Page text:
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It Isn't Just Catholic Stores Having a Hard Time

Borders, the nation's second-largest bookseller, said Thursday it may put itself up for sale and has lined up $42.5 million in financing to help the chain continue operations.

Shares tumbled more than 17 percent, or $1.23, to $5.87 at the open of trade.

Borders has lost market share both to online companies and to discounters like Wal-Mart Stores  Inc.


As Catholic retailers we have to always keep in mind that running a business like a business is not an option in our market, any more than it is an option in the “real” world of business outside the religious sphere.

It is especially important to note that the reasons for the problems at Borders are not confined to that chain. Online competition will take a heavy toll on any store that doesn't have a web presence. Our niche is both a curse and a blessing. As a group we run our businesses so poorly that there isn't enough of a market for places like Walmart to get interested in selling Catholic stuff. On the other hand, our niche is run so poorly that there are very few healthy players in the industry.

I was reading a Christian Retailing trade journal a few months ago and there was an article about large, long-standing stores closing and they cited the same reasons as Borders for the closures.

As a business owner you have got to adapt to the changing retail environment around you or you WILL close. Adaptation doesn't just give you a competitive edge,  it keeps you alive.


  1. Bravo!!

    Definitely worth reading the full text.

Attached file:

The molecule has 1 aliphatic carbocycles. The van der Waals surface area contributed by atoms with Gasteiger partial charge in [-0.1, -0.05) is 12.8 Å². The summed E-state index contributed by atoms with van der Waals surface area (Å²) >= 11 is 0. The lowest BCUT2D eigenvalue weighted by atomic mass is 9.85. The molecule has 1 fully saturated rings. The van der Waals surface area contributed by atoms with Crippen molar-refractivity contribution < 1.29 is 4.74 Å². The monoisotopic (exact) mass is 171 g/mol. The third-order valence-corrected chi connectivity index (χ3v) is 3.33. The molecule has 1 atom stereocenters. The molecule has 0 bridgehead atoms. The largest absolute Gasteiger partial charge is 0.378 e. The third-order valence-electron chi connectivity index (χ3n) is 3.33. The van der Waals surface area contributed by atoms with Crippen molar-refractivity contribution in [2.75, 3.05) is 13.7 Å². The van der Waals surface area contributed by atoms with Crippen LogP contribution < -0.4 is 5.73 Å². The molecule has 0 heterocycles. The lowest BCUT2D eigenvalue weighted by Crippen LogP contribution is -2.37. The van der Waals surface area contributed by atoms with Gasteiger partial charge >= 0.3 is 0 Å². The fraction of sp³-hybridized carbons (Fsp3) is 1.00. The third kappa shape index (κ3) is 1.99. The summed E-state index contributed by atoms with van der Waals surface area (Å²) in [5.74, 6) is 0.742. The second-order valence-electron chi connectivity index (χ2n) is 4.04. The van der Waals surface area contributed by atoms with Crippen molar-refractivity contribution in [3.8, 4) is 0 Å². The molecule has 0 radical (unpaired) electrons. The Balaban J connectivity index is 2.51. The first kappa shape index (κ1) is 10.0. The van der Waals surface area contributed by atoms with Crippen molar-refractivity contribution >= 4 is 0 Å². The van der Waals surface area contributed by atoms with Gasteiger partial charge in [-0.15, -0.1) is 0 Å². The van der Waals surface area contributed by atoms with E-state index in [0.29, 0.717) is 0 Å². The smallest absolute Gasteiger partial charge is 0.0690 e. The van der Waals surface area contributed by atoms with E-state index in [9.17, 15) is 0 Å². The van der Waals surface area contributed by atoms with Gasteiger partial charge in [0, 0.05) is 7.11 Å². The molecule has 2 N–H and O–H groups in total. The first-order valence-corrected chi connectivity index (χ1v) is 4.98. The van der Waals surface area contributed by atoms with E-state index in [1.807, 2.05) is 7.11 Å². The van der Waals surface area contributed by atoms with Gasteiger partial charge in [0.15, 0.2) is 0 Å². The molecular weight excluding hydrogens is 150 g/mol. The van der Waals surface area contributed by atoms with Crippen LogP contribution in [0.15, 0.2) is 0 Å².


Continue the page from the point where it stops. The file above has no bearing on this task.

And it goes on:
2. This is ironic! I just started last week reading this aloud to Bella when I’m up at night
    (And then reading through these insightful questions during the day).

  3. Becka…
    That’s not ironic, learn to English please.

  4. Learn to English? Is that a new kind of dance I’ve missed? You darn kids and your gyrating.

  5. Actually, what’s ironic is that while trying to comment on her use of English, your grammatical mistake made you seem like the one who needs to learn how to USE english. Kaaaching!

  6. I am currently reading Paradist Lost and have found the language to be powerful and provocative, enough so that I’ve started a series of paintings and sketchings about the epic poem.

  7. GREAT!!!!!!!!

  8. A strange notion to consider anyone being ‘troubled’ by a book’s endorsement by an atheist. Paradise Lost can be read in so many ways, many of them contradictory and many doubtless not being intended by Milton. That’s the main reason it’s my favourite.

  9. Just finished reading Paradise Lost. Not a word of the entire poem was wasted. It really made me think about things like free will, marriage, demons and angels… And all sorts of good stuff!
    It was truly beautiful and well worth the time it takes to get through the entire thing. Forget about excerpts, just PICK UP THE BOOK AND DO IT!!!! 😉

  10. Book 9, line 255 has the phrase, about Satan – “seeks to work us woe.”

    This is used in the third line, first verse, of the Hedge translation (1853) of “A Mighty Fortress”: “For still our ancient foe, Doth seek to work us woe.”

  11. What was the famous quote by John Milton, concerning the unconscious of the abnormal life styles vs. normal Godly life styles, such as: God’s order of Man and Woman, who are ordained by God to be married and raises children conscious of right and wrong character, lived within the boundaries and character, that God instructs, as opposed to abnormal life styles lived without boundaries?

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